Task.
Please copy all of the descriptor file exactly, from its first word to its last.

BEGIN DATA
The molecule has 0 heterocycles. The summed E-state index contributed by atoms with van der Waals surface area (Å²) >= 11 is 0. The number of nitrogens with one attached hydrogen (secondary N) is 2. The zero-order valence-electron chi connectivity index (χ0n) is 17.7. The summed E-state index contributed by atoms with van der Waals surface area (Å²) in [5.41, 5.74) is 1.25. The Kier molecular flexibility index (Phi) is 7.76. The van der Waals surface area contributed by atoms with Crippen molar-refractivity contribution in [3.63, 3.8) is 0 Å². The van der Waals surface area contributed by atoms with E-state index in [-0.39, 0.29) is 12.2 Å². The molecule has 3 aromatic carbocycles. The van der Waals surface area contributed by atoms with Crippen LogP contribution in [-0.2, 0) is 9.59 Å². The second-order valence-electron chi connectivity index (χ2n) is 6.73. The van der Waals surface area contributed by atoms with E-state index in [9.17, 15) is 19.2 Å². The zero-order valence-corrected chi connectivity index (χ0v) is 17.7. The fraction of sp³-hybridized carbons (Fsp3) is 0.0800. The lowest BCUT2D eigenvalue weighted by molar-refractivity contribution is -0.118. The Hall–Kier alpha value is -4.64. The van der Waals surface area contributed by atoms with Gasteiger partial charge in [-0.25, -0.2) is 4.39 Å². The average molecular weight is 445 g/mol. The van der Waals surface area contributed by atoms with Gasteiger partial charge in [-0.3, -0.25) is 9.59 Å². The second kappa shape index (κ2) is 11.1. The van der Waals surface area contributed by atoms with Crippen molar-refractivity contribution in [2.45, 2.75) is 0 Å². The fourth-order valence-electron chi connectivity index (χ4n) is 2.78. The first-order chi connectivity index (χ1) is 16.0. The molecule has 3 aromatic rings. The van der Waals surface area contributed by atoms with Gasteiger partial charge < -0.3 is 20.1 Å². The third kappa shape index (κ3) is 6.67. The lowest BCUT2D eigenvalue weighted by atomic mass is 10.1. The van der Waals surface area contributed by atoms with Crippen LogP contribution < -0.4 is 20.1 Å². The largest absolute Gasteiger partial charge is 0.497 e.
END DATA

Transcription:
The molecule has 0 heterocycles. The summed E-state index contributed by atoms with van der Waals surface area (Å²) >= 11 is 0. The number of nitrogens with one attached hydrogen (secondary N) is 2. The zero-order valence-electron chi connectivity index (χ0n) is 17.7. The summed E-state index contributed by atoms with van der Waals surface area (Å²) in [5.41, 5.74) is 1.25. The Kier molecular flexibility index (Phi) is 7.76. The van der Waals surface area contributed by atoms with Crippen molar-refractivity contribution in [3.63, 3.8) is 0 Å². The van der Waals surface area contributed by atoms with E-state index in [-0.39, 0.29) is 12.2 Å². The molecule has 3 aromatic carbocycles. The van der Waals surface area contributed by atoms with Crippen LogP contribution in [-0.2, 0) is 9.59 Å². The second-order valence-electron chi connectivity index (χ2n) is 6.73. The van der Waals surface area contributed by atoms with E-state index in [9.17, 15) is 19.2 Å². The zero-order valence-corrected chi connectivity index (χ0v) is 17.7. The fraction of sp³-hybridized carbons (Fsp3) is 0.0800. The lowest BCUT2D eigenvalue weighted by molar-refractivity contribution is -0.118. The Hall–Kier alpha value is -4.64. The van der Waals surface area contributed by atoms with Gasteiger partial charge in [-0.25, -0.2) is 4.39 Å². The average molecular weight is 445 g/mol. The van der Waals surface area contributed by atoms with Gasteiger partial charge in [-0.3, -0.25) is 9.59 Å². The second kappa shape index (κ2) is 11.1. The van der Waals surface area contributed by atoms with Crippen molar-refractivity contribution in [2.45, 2.75) is 0 Å². The fourth-order valence-electron chi connectivity index (χ4n) is 2.78. The first-order chi connectivity index (χ1) is 16.0. The molecule has 3 aromatic rings. The van der Waals surface area contributed by atoms with Gasteiger partial charge < -0.3 is 20.1 Å². The third kappa shape index (κ3) is 6.67. The lowest BCUT2D eigenvalue weighted by atomic mass is 10.1. The van der Waals surface area contributed by atoms with Crippen LogP contribution < -0.4 is 20.1 Å². The largest absolute Gasteiger partial charge is 0.497 e.